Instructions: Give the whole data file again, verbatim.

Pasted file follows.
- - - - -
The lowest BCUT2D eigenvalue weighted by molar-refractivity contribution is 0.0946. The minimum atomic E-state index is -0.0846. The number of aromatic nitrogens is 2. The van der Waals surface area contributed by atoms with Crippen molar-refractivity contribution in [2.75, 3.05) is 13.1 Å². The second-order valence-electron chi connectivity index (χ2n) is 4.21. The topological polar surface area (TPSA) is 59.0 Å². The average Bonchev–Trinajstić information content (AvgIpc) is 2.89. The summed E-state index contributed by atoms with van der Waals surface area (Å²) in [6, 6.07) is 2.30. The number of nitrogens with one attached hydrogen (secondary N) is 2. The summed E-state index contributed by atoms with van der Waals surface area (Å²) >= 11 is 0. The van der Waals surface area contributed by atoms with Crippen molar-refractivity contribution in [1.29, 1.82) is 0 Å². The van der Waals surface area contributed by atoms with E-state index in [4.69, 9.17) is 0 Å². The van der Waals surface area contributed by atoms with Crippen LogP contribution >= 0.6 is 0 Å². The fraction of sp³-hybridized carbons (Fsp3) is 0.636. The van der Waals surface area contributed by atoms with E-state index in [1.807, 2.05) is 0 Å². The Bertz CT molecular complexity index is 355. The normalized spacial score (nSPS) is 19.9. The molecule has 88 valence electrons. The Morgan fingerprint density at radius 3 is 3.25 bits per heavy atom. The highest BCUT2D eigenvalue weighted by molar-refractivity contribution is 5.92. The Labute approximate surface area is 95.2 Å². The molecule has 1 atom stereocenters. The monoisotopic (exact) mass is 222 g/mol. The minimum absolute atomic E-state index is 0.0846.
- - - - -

The lowest BCUT2D eigenvalue weighted by molar-refractivity contribution is 0.0946. The minimum atomic E-state index is -0.0846. The number of aromatic nitrogens is 2. The van der Waals surface area contributed by atoms with Crippen molar-refractivity contribution in [2.75, 3.05) is 13.1 Å². The second-order valence-electron chi connectivity index (χ2n) is 4.21. The topological polar surface area (TPSA) is 59.0 Å². The average Bonchev–Trinajstić information content (AvgIpc) is 2.89. The summed E-state index contributed by atoms with van der Waals surface area (Å²) in [6, 6.07) is 2.30. The number of nitrogens with one attached hydrogen (secondary N) is 2. The summed E-state index contributed by atoms with van der Waals surface area (Å²) >= 11 is 0. The van der Waals surface area contributed by atoms with Crippen molar-refractivity contribution in [1.29, 1.82) is 0 Å². The van der Waals surface area contributed by atoms with E-state index in [4.69, 9.17) is 0 Å². The van der Waals surface area contributed by atoms with Crippen LogP contribution >= 0.6 is 0 Å². The fraction of sp³-hybridized carbons (Fsp3) is 0.636. The van der Waals surface area contributed by atoms with E-state index in [1.807, 2.05) is 0 Å². The Bertz CT molecular complexity index is 355. The normalized spacial score (nSPS) is 19.9. The molecule has 88 valence electrons. The Morgan fingerprint density at radius 3 is 3.25 bits per heavy atom. The highest BCUT2D eigenvalue weighted by molar-refractivity contribution is 5.92. The Labute approximate surface area is 95.2 Å². The molecule has 1 atom stereocenters. The monoisotopic (exact) mass is 222 g/mol. The minimum absolute atomic E-state index is 0.0846.